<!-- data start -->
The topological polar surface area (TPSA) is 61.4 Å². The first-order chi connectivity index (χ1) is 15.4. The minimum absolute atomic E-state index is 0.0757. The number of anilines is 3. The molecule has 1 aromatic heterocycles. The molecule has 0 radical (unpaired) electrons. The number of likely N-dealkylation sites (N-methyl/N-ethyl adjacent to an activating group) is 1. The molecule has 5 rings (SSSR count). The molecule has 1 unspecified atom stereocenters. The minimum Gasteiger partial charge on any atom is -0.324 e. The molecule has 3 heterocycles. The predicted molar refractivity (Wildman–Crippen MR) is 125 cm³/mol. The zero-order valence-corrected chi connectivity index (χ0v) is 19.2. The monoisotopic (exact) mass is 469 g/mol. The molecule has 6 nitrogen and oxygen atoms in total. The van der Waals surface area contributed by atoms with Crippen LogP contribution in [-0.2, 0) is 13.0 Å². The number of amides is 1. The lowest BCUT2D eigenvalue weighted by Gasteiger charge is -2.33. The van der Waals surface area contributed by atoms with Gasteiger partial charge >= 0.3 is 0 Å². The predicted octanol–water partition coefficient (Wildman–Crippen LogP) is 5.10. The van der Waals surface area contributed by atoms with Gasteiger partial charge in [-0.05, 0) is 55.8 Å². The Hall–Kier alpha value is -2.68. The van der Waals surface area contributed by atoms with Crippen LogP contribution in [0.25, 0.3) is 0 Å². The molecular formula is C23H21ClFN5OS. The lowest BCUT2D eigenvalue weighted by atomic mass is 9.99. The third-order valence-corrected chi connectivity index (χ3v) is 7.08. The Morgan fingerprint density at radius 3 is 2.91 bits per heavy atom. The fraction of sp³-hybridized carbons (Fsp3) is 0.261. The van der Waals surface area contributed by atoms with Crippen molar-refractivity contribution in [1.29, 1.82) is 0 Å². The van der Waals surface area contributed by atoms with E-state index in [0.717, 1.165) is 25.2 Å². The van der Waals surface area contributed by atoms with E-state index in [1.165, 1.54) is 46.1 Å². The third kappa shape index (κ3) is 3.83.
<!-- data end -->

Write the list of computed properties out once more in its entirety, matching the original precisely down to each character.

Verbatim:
The topological polar surface area (TPSA) is 61.4 Å². The first-order chi connectivity index (χ1) is 15.4. The minimum absolute atomic E-state index is 0.0757. The number of anilines is 3. The molecule has 1 aromatic heterocycles. The molecule has 0 radical (unpaired) electrons. The number of likely N-dealkylation sites (N-methyl/N-ethyl adjacent to an activating group) is 1. The molecule has 5 rings (SSSR count). The molecule has 1 unspecified atom stereocenters. The minimum Gasteiger partial charge on any atom is -0.324 e. The molecule has 3 heterocycles. The predicted molar refractivity (Wildman–Crippen MR) is 125 cm³/mol. The zero-order valence-corrected chi connectivity index (χ0v) is 19.2. The monoisotopic (exact) mass is 469 g/mol. The molecule has 6 nitrogen and oxygen atoms in total. The van der Waals surface area contributed by atoms with Crippen LogP contribution in [-0.2, 0) is 13.0 Å². The number of amides is 1. The lowest BCUT2D eigenvalue weighted by Gasteiger charge is -2.33. The van der Waals surface area contributed by atoms with Gasteiger partial charge >= 0.3 is 0 Å². The predicted octanol–water partition coefficient (Wildman–Crippen LogP) is 5.10. The van der Waals surface area contributed by atoms with Gasteiger partial charge in [-0.05, 0) is 55.8 Å². The Hall–Kier alpha value is -2.68. The van der Waals surface area contributed by atoms with Crippen LogP contribution in [0.25, 0.3) is 0 Å². The molecular formula is C23H21ClFN5OS. The lowest BCUT2D eigenvalue weighted by atomic mass is 9.99. The third-order valence-corrected chi connectivity index (χ3v) is 7.08. The Morgan fingerprint density at radius 3 is 2.91 bits per heavy atom. The fraction of sp³-hybridized carbons (Fsp3) is 0.261. The van der Waals surface area contributed by atoms with Crippen molar-refractivity contribution in [1.29, 1.82) is 0 Å². The van der Waals surface area contributed by atoms with E-state index in [0.717, 1.165) is 25.2 Å². The van der Waals surface area contributed by atoms with E-state index in [1.165, 1.54) is 46.1 Å². The third kappa shape index (κ3) is 3.83.